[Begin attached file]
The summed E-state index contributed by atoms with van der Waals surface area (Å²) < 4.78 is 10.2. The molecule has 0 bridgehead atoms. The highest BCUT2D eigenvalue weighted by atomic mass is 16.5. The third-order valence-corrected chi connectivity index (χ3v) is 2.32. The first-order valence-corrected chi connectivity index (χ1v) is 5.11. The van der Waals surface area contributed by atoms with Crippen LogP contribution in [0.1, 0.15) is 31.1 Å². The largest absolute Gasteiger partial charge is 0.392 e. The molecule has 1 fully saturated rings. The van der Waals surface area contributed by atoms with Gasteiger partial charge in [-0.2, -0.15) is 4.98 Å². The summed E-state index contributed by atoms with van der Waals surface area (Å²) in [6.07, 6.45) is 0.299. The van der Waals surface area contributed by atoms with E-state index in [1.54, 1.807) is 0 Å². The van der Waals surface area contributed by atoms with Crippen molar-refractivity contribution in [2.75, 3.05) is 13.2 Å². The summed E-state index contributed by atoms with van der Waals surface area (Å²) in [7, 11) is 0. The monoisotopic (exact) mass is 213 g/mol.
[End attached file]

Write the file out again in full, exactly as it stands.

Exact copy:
The summed E-state index contributed by atoms with van der Waals surface area (Å²) < 4.78 is 10.2. The molecule has 0 bridgehead atoms. The highest BCUT2D eigenvalue weighted by atomic mass is 16.5. The third-order valence-corrected chi connectivity index (χ3v) is 2.32. The first-order valence-corrected chi connectivity index (χ1v) is 5.11. The van der Waals surface area contributed by atoms with Crippen LogP contribution in [0.1, 0.15) is 31.1 Å². The largest absolute Gasteiger partial charge is 0.392 e. The molecule has 1 fully saturated rings. The van der Waals surface area contributed by atoms with Gasteiger partial charge in [-0.2, -0.15) is 4.98 Å². The summed E-state index contributed by atoms with van der Waals surface area (Å²) in [6.07, 6.45) is 0.299. The van der Waals surface area contributed by atoms with E-state index in [1.54, 1.807) is 0 Å². The van der Waals surface area contributed by atoms with Crippen molar-refractivity contribution in [2.75, 3.05) is 13.2 Å². The summed E-state index contributed by atoms with van der Waals surface area (Å²) in [7, 11) is 0. The monoisotopic (exact) mass is 213 g/mol.